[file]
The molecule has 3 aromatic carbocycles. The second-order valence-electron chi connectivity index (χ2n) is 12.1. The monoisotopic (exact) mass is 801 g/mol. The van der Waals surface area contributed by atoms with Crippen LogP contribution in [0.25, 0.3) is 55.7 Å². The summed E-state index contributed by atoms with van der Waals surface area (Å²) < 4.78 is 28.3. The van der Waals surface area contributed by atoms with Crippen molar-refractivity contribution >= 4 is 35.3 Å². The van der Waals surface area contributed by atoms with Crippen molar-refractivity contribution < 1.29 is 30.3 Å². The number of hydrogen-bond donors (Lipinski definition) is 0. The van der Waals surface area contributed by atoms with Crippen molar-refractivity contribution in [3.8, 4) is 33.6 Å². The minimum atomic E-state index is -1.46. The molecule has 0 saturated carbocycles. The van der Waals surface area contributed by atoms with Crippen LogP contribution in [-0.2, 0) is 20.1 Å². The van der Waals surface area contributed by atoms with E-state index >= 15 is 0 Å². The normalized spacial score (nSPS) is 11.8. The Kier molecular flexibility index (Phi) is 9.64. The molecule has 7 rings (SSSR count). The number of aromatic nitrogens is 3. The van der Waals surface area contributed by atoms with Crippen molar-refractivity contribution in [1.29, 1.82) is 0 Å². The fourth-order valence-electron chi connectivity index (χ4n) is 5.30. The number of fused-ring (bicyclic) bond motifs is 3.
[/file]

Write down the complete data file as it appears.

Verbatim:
The molecule has 3 aromatic carbocycles. The second-order valence-electron chi connectivity index (χ2n) is 12.1. The monoisotopic (exact) mass is 801 g/mol. The van der Waals surface area contributed by atoms with Crippen LogP contribution in [0.25, 0.3) is 55.7 Å². The summed E-state index contributed by atoms with van der Waals surface area (Å²) < 4.78 is 28.3. The van der Waals surface area contributed by atoms with Crippen molar-refractivity contribution >= 4 is 35.3 Å². The van der Waals surface area contributed by atoms with Crippen molar-refractivity contribution < 1.29 is 30.3 Å². The number of hydrogen-bond donors (Lipinski definition) is 0. The van der Waals surface area contributed by atoms with Crippen molar-refractivity contribution in [3.8, 4) is 33.6 Å². The minimum atomic E-state index is -1.46. The molecule has 0 saturated carbocycles. The van der Waals surface area contributed by atoms with Crippen LogP contribution in [-0.2, 0) is 20.1 Å². The van der Waals surface area contributed by atoms with E-state index >= 15 is 0 Å². The normalized spacial score (nSPS) is 11.8. The Kier molecular flexibility index (Phi) is 9.64. The molecule has 7 rings (SSSR count). The number of aromatic nitrogens is 3. The van der Waals surface area contributed by atoms with Crippen molar-refractivity contribution in [1.29, 1.82) is 0 Å². The fourth-order valence-electron chi connectivity index (χ4n) is 5.30. The number of fused-ring (bicyclic) bond motifs is 3.